Bring Indoors Out and Outdoors In, to Upgrade Your Space

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Bring Indoors Out and Outdoors In, to Upgrade Your Space

This Upgrade Your Space article is focusing on items that bring the outdoors in or the indoors out:  Outlast blocks and a Mud Kitchen.  Their extra versatility really reduces your Cost per Use and increases the value of your upgrade.

Keep your space fresh and returning children engaged. 
CLICK HERE to shop the Upgrade your Childcare Space collection. 
Check out these other posts in our popular series on how to keep your space fresh and returning children engaged

 

If I say toy or educational fad, can you picture something? 

I’m not going to name names but you know what I mean -- the equivalent of the pasta maker in the back of a pantry or those pair of pumps bought for a wedding, now buried in your closet.  

Whether you spend a lot of money or a little money on a resource, if it lacks versatility to inspire repeated use, the return on your investment is low.  Applying a Cost Per Use (CPU) formula is a way to capture the true value of an item.

Cost Per Use (CPU) = Total cost of the item / How often it’s used.

Now are you really going to sit with a clipboard and check off how often your kids are using each item and run all of that info through a spreadsheet?

Probably not.  But it is helpful when you are considering making an upgrade to your space that might be pricy, to think in terms of how versatile a particular item will be and therefore how much use it will get.  You might find that the long term return easily justifies that initial investment.  We think mud kitchen and Outlast Outdoor Blocks.

 

Mud Kitchen

Mud kitchen for early years child care daycare or classroom.

 

Canadian weather being what it is, you want to take full advantage of every day possible you can spend outside.  A solid mud kitchen means you can take resources you use inside, outdoors – pots, pans, ladles and other kitchen paraphernalia. (We go into detail about the benefits of mud play in this blog post.) Plus, in the wintertime, your mud kitchen can turn into a snow kitchen.

The mud kitchen is an ideal outdoor STEM station too.  Use as an outdoor base for specimens collected “in the field” with magnify glass tweezers, jars, etc. on hand, or preserved specimens to compare findings to.

 

Outlast Blocks

 

A recent visit to Centennial College's Program Campus Child Care in Toronto reminded us just how versatile Outlast outdoor blocks and ramps from Community Playthings are. Outlast are the only children’s wooden blocks that are specifically designed to last outdoors.  Using a natural preservation process, they can be left out in the sun, or in the snow. Any naturally occurring mildew is easily scrubbed off with soap and water.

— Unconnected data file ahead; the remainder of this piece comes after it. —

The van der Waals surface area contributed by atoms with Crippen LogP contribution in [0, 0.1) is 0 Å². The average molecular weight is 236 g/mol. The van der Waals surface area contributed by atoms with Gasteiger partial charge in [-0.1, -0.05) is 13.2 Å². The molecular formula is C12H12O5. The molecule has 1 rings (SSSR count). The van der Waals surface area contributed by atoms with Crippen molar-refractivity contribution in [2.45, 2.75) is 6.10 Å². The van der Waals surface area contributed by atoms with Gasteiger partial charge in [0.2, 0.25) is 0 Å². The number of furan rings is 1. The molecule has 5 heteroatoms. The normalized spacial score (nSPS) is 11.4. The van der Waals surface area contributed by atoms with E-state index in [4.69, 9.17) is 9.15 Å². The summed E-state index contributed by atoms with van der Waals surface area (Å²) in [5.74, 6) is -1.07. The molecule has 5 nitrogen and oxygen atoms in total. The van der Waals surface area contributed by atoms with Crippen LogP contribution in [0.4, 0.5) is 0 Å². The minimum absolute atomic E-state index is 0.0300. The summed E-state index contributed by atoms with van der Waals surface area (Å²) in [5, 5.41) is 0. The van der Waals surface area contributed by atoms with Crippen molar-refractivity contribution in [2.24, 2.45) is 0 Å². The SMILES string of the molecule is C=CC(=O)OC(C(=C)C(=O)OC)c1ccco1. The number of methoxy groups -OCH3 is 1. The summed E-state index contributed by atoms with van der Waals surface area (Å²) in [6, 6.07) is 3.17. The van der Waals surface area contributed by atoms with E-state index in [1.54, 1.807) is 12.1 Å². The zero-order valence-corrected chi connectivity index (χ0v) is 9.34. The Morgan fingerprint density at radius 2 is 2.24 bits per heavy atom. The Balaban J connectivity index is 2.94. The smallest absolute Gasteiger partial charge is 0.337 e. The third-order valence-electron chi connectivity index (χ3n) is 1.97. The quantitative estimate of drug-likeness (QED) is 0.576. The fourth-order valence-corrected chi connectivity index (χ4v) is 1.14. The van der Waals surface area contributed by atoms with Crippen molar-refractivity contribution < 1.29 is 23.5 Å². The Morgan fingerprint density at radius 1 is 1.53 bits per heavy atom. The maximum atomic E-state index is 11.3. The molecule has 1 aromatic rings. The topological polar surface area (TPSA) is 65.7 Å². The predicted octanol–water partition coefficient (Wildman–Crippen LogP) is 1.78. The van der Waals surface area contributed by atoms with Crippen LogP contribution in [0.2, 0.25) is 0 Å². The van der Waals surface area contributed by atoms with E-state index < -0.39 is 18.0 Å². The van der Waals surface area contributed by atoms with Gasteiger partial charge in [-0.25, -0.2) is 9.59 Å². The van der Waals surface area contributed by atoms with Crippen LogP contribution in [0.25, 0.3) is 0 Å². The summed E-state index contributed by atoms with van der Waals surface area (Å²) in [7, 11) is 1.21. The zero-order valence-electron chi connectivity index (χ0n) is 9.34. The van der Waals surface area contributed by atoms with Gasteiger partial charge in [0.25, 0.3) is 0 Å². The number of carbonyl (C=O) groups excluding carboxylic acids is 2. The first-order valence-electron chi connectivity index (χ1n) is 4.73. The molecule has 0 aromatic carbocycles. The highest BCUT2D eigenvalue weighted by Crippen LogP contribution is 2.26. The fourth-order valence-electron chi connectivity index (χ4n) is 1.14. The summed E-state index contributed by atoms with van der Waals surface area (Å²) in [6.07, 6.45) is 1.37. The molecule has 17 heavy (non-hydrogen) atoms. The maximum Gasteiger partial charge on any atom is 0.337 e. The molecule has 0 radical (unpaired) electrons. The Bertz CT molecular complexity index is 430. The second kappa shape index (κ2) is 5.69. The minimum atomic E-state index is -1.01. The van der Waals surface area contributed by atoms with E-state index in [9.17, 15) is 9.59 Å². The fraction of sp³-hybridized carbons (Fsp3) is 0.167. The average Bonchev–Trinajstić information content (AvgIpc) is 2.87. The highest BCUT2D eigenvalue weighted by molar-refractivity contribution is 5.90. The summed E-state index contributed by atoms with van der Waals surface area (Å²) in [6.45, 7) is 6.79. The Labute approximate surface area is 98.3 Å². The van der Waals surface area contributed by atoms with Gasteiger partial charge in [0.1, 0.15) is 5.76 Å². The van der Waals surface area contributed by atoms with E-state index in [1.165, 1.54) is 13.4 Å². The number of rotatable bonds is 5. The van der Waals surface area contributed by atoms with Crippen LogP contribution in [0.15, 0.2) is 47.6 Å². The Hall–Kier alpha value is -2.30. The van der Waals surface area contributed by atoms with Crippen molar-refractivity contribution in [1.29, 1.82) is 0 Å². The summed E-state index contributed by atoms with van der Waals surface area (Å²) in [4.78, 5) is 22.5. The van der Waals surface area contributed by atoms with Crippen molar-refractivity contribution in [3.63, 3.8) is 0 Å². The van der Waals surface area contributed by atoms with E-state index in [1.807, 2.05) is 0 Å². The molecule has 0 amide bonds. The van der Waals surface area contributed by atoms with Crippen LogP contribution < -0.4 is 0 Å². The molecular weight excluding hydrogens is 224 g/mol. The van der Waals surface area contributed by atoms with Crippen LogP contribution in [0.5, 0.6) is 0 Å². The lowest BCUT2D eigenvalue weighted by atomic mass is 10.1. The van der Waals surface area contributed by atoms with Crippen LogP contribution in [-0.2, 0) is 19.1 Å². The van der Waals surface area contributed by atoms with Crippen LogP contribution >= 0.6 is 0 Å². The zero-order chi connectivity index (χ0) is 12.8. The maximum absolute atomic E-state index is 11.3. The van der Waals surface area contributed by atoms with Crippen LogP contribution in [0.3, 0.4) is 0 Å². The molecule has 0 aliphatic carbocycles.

Unlike pressure treated wood, Outlast has no toxins or toxic bi-products.  But they’re chunky and solid enough that kids can essentially build their own outdoor play structures. 

 

Outlast ramps indoors at Centennial College's Early Learning Centre's toddler area.

 

Or… as it turns out indoor play structures too.  At the childcare centre at Toronto Centennial College, the team found that they loved using Outlast in their toddler room.  The wide ramps and versatile blocks created solid structures that toddlers loved to roll things down, even if they couldn’t build the structure themselves, independently.

 

Centennial College Early Years centre Outlast Blocks with flowers.

 

So although Outlast are designed to handle years of exposure to snow, ice, glaring sun, pouring rain etc. maybe you want to bring them inside every once in a while, too, to be used by some of your youngest charges. A great way to bring down your CPU and maximize the value of your investment.

 

Outlast blocks and wheels on a cart at Centennial Early Years Centre ready for action.

 

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  • Bogdan Pospielovsky
Comments 1
  • Ron Blatz
    Ron Blatz

    Hey, you have made a good point and got me thinking, especially about our outlast blocks which stay locked up for most of our Manitoba winter. We had a similar idea and moved our outlast cascading water table in for the last two winters and that has been a great way to have water play in all seasons, indoor and out, with the same equipment.

    We have been stretching ourselves as a centre, and have just completed 11 straight weeks with the average time spent outdoors being over 50%. Considering we have infants to School-agers at the Centre and operate Monday – Saturday this is a big deal for us. This makes our outdoor classroom space a whole lot more important than when we spent 5% of our time outdoors. Thanks for sharing these ideas.

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